Tables for
Volume C
Mathematical, physical and chemical tables
Edited by E. Prince

International Tables for Crystallography (2006). Vol. C, ch. 4.3, pp. 425-427

Section Computing methods

J. C. H. Spencel and J. M. Cowleyb Computing methods

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The general formulations for the dynamical theory of electron diffraction in crystals have been described in Chapter 5.2[link] of IT B (2001[link]). In Section 4.3.6[link], the computing methods used for calculating diffraction-beam amplitudes have been outlined.

Given the diffracted-beam amplitudes, [\Psi_{\bf g}], the image is calculated by use of equations ([link], including, when appropriate, the modifications of ([link].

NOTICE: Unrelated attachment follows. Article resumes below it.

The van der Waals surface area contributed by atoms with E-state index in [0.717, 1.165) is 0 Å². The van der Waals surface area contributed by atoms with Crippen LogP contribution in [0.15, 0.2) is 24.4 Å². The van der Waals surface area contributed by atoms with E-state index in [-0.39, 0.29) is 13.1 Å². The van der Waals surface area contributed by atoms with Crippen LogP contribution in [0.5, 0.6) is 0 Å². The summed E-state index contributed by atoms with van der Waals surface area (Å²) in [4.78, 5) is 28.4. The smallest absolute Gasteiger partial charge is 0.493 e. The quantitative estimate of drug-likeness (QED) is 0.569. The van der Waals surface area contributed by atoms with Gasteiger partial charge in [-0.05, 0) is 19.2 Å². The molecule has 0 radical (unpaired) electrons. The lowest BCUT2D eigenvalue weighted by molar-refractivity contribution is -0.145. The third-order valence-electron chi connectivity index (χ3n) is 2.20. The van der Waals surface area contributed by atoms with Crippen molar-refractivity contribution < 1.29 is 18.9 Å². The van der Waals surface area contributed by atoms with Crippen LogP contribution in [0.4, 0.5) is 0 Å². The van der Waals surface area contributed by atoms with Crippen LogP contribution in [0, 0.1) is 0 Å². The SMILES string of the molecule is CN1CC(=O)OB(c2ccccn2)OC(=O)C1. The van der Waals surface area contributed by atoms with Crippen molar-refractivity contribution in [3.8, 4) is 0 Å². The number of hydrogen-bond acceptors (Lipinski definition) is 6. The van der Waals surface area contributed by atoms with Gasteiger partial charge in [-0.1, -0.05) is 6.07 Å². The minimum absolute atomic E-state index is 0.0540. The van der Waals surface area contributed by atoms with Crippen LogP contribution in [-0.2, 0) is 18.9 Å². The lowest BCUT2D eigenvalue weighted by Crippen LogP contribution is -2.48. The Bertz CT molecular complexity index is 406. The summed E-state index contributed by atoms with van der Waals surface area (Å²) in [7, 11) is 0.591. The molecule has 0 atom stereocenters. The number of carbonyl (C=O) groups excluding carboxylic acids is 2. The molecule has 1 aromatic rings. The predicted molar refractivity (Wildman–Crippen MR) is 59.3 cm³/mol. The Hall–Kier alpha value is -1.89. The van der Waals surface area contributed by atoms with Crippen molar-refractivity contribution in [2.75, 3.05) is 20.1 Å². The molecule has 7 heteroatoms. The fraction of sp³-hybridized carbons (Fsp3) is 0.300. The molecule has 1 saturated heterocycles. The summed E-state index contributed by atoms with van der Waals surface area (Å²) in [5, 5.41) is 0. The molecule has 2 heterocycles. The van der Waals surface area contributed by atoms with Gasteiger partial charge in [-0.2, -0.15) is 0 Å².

The numerical methods that can be employed in relation to crystal-structure imaging make use of algorithms based on (i) matrix diagonalization, (ii) fast Fourier transforms, (iii) real-space convolution (Van Dyck, 1980[link]), (iv) Runge-Kutta (or similar) methods, or (v) power-series evaluation. Two other solutions, the Cowley–Moodie polynomial solution and the Feynman path-integral solution, have not been used extensively for numerical work. Methods (i) and (ii) have proven the most popular, with (ii) (the multislice method) being used most extensively for HREM image simulations. The availability of inexpensive array processors has made this technique highly efficient. A comparison of these two N-beam methods is given by Self, O'Keefe, Buseck & Spargo (1983[link]), who find the multislice method to be faster (time proportional to [N\log_2N]) than the diagonalization method (time proportional to [N^2]) for N [\gt] 16. Computing space increases roughly as [N^2] for the diagonalization method, and as N for the multislice. The problem of steeply inclined boundary conditions for multislice computations has been discussed by Ishizuka (1982[link]).